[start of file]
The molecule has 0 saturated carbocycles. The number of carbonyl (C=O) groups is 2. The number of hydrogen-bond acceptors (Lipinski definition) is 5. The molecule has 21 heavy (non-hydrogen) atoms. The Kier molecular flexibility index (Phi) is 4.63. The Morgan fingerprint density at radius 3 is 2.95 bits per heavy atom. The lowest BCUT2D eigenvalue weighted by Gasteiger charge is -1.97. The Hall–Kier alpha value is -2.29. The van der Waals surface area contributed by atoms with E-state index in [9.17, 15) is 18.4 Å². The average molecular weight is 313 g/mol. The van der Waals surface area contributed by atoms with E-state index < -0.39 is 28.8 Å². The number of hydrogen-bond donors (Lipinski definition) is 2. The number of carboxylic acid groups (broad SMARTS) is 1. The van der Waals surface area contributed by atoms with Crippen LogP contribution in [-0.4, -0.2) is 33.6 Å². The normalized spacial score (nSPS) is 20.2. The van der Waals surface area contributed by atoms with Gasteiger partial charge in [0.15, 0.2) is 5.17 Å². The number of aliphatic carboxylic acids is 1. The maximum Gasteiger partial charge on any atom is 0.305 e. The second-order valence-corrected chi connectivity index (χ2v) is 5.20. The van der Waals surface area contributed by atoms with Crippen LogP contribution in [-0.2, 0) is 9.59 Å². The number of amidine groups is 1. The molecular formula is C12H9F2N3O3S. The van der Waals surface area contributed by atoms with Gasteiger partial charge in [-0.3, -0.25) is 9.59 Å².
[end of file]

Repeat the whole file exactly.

The molecule has 0 saturated carbocycles. The number of carbonyl (C=O) groups is 2. The number of hydrogen-bond acceptors (Lipinski definition) is 5. The molecule has 21 heavy (non-hydrogen) atoms. The Kier molecular flexibility index (Phi) is 4.63. The Morgan fingerprint density at radius 3 is 2.95 bits per heavy atom. The lowest BCUT2D eigenvalue weighted by Gasteiger charge is -1.97. The Hall–Kier alpha value is -2.29. The van der Waals surface area contributed by atoms with E-state index in [9.17, 15) is 18.4 Å². The average molecular weight is 313 g/mol. The van der Waals surface area contributed by atoms with E-state index < -0.39 is 28.8 Å². The number of hydrogen-bond donors (Lipinski definition) is 2. The number of carboxylic acid groups (broad SMARTS) is 1. The van der Waals surface area contributed by atoms with Crippen LogP contribution in [-0.4, -0.2) is 33.6 Å². The normalized spacial score (nSPS) is 20.2. The van der Waals surface area contributed by atoms with Gasteiger partial charge in [0.15, 0.2) is 5.17 Å². The number of aliphatic carboxylic acids is 1. The maximum Gasteiger partial charge on any atom is 0.305 e. The second-order valence-corrected chi connectivity index (χ2v) is 5.20. The van der Waals surface area contributed by atoms with Crippen LogP contribution in [-0.2, 0) is 9.59 Å². The number of amidine groups is 1. The molecular formula is C12H9F2N3O3S. The van der Waals surface area contributed by atoms with Gasteiger partial charge in [-0.3, -0.25) is 9.59 Å².